A study published in The Journal of the American Osteopathic Association notes that adolescent female athletes may experience concussion symptoms that last twice as long as those experienced by adolescent males.

Underlying conditions such as migraines, depression, anxiety, and stress may be factors in this extended recovery period, according to a media release from the American Osteopathic Association.

In the study, researchers analyzed the medical records of 110 male and 102 female athletes, ages 11 to 18, with first-time concussion diagnoses. The median duration of symptoms was 11 days for boys and 28 days for girls. The symptoms resolved altogether within 3 weeks for 75% of boys, compared to 42% of girls.

“These findings confirm what many in sports medicine have believed for some time,” says lead researcher John Neidecker, DO, a sports concussion specialist in Raleigh, North Carolina, in the release. “It highlights the need to take a whole person approach to managing concussions, looking beyond the injury to understand the mental and emotional impacts on recovery when symptoms persist.”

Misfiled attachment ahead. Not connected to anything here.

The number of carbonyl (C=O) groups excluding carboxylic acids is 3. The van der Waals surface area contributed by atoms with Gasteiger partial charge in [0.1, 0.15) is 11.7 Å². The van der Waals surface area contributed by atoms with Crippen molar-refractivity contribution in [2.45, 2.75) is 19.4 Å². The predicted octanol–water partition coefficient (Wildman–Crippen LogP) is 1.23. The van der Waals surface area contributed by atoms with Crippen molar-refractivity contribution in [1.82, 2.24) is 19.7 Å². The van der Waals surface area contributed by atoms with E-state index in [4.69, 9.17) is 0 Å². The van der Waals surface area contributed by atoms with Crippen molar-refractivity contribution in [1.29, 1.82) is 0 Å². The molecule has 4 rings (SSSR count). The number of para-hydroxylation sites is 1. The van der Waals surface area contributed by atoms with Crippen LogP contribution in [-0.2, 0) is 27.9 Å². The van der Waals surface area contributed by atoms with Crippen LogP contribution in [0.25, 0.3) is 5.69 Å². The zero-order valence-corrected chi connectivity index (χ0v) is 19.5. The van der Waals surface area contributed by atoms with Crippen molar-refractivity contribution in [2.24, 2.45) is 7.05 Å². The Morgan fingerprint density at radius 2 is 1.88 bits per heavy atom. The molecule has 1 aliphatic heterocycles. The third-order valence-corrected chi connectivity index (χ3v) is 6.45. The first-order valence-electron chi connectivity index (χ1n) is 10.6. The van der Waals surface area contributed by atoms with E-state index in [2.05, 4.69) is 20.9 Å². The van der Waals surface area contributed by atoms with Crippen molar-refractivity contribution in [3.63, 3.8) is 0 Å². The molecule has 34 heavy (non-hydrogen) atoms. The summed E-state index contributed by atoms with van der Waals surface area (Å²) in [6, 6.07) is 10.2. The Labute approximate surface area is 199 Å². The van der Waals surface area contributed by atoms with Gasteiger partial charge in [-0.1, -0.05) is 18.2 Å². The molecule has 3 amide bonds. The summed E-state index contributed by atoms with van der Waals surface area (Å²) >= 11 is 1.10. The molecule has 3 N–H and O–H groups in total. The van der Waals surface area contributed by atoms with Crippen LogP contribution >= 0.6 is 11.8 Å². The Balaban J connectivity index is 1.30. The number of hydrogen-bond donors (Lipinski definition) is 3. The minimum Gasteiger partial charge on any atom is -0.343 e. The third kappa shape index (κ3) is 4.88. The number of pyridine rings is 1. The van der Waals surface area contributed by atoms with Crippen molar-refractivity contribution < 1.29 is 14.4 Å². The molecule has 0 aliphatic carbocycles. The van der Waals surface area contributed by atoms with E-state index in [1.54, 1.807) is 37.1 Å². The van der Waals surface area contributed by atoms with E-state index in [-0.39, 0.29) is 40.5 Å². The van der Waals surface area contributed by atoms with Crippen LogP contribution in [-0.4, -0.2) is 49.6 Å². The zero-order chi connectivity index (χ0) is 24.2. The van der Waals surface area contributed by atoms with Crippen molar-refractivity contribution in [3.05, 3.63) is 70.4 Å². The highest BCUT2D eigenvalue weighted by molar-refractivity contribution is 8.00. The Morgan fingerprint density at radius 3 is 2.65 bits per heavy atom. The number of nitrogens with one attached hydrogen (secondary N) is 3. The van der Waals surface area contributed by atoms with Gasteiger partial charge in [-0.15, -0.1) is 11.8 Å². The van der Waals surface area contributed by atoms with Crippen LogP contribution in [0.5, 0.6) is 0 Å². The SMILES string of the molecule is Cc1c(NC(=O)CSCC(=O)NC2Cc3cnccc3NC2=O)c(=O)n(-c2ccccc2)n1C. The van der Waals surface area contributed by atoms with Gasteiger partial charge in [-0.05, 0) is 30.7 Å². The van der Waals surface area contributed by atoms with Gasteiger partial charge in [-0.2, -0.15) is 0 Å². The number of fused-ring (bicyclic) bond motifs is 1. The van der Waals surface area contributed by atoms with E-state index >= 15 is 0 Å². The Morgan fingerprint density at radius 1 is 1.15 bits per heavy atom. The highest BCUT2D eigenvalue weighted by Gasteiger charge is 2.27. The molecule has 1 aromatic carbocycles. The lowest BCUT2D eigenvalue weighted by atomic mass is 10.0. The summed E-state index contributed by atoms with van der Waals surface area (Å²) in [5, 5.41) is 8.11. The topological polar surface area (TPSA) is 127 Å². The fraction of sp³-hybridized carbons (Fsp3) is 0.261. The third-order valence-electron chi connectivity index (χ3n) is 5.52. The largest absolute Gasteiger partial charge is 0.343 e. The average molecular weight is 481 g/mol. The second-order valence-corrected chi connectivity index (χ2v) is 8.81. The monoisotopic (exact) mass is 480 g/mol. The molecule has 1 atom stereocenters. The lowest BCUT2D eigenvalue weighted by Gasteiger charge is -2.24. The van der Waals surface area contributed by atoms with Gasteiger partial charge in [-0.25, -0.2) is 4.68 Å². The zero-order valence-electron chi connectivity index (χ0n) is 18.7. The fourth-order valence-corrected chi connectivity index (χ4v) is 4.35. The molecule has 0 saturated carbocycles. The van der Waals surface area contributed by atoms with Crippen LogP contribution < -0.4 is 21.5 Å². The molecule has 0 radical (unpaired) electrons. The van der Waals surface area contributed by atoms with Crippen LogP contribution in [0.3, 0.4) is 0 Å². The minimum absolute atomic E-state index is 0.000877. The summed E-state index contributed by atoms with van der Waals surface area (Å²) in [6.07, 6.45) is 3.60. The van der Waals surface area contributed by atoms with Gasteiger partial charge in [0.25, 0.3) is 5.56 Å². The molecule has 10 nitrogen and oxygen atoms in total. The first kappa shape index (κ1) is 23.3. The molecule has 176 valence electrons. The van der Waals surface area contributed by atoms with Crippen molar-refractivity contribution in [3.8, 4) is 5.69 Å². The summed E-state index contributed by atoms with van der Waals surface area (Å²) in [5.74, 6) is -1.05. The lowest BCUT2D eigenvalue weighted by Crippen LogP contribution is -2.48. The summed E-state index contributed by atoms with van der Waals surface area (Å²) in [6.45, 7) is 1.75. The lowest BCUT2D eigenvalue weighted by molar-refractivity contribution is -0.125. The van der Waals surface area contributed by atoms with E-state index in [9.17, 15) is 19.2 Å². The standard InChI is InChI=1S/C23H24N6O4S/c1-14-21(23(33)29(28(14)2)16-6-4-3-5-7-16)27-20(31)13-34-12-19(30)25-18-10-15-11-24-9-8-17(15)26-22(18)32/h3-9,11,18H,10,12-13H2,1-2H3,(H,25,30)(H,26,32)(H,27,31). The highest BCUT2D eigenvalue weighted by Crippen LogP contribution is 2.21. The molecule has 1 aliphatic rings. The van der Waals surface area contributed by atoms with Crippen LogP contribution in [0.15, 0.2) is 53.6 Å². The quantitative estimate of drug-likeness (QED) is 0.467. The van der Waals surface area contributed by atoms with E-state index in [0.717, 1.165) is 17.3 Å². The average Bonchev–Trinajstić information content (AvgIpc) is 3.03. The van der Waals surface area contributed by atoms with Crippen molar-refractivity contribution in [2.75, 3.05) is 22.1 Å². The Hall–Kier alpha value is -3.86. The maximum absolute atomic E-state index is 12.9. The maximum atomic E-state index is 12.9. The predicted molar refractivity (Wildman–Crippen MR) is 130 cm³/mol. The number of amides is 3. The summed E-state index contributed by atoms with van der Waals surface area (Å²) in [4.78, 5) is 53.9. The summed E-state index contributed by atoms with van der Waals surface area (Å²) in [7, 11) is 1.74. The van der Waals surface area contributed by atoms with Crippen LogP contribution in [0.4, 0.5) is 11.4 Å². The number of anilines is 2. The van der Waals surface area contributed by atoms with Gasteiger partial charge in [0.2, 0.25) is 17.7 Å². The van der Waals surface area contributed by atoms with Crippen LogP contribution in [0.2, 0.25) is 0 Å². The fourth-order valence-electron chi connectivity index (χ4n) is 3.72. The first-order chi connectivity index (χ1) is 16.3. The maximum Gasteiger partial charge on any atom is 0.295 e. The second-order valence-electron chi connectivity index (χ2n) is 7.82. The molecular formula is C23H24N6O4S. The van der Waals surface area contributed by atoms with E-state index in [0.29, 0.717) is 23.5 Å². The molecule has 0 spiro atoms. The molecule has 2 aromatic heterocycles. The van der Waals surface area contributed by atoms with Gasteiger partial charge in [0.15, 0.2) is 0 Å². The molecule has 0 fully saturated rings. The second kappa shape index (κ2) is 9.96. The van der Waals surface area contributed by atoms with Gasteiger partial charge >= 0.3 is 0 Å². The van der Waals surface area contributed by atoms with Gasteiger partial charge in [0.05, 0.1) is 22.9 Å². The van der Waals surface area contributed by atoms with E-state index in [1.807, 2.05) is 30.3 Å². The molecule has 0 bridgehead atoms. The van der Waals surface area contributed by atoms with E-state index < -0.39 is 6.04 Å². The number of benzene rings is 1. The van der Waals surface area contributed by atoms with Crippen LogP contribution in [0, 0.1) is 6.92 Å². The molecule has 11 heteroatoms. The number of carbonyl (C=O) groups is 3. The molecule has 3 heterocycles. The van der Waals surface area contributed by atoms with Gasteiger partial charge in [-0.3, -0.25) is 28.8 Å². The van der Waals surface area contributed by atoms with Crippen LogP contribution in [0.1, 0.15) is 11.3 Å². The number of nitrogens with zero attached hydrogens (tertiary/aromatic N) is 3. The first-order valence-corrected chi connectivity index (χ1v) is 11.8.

Prior research has shown that concussions exacerbate some pre-existing conditions, including headaches, depression, anxiety and stress, all of which are more prevalent in girls and mirror hallmark concussion symptoms, according to a consensus statement from the 5th International Conference on Concussion, the release continues.

Neidecker notes that to understand the overlap of symptoms, physicians must be skilled at eliciting a full patient history to get a full understanding of the factors that might complicate one’s recovery.

“Often in this age range, issues like migraines, depression and anxiety have not yet been diagnosed,” he shares, in the release. “So, if I ask a patient whether they have one of these conditions, they’re likely to say ‘No’.  But when I ask about their experiences, I get a much clearer picture.”

“It can really become a vicious cycle for some of these kids,” he adds. “Uncovering and addressing any underlying conditions gets them back on the field faster and ultimately helps them be healthier and happier in the future.”

[Source(s): American Osteopathic Association, PR Newswire]